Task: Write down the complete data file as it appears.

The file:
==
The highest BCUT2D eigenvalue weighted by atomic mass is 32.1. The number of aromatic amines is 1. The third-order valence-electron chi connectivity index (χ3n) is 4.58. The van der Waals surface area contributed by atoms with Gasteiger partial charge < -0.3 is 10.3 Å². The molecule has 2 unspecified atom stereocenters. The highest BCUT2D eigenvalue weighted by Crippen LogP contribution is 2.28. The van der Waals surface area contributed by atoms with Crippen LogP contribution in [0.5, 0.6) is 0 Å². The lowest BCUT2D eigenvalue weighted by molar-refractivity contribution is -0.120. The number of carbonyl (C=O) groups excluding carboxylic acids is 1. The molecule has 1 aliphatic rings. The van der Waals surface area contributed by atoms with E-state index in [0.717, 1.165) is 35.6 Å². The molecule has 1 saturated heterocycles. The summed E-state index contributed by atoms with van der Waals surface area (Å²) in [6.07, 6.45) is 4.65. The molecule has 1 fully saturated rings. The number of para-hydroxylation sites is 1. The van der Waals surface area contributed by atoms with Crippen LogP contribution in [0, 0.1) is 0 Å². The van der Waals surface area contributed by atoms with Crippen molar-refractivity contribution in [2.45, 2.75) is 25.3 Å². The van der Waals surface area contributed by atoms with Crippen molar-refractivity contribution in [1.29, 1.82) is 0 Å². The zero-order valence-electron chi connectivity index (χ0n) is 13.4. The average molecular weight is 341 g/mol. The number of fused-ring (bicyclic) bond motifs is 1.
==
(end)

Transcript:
The highest BCUT2D eigenvalue weighted by atomic mass is 32.1. The number of aromatic amines is 1. The third-order valence-electron chi connectivity index (χ3n) is 4.58. The van der Waals surface area contributed by atoms with Gasteiger partial charge < -0.3 is 10.3 Å². The molecule has 2 unspecified atom stereocenters. The highest BCUT2D eigenvalue weighted by Crippen LogP contribution is 2.28. The van der Waals surface area contributed by atoms with Crippen LogP contribution in [0.5, 0.6) is 0 Å². The lowest BCUT2D eigenvalue weighted by molar-refractivity contribution is -0.120. The number of carbonyl (C=O) groups excluding carboxylic acids is 1. The molecule has 1 aliphatic rings. The van der Waals surface area contributed by atoms with E-state index in [0.717, 1.165) is 35.6 Å². The molecule has 1 saturated heterocycles. The summed E-state index contributed by atoms with van der Waals surface area (Å²) in [6.07, 6.45) is 4.65. The molecule has 1 fully saturated rings. The number of para-hydroxylation sites is 1. The van der Waals surface area contributed by atoms with Crippen LogP contribution in [0, 0.1) is 0 Å². The van der Waals surface area contributed by atoms with Crippen molar-refractivity contribution in [2.45, 2.75) is 25.3 Å². The van der Waals surface area contributed by atoms with Crippen molar-refractivity contribution in [1.29, 1.82) is 0 Å². The zero-order valence-electron chi connectivity index (χ0n) is 13.4. The average molecular weight is 341 g/mol. The number of fused-ring (bicyclic) bond motifs is 1.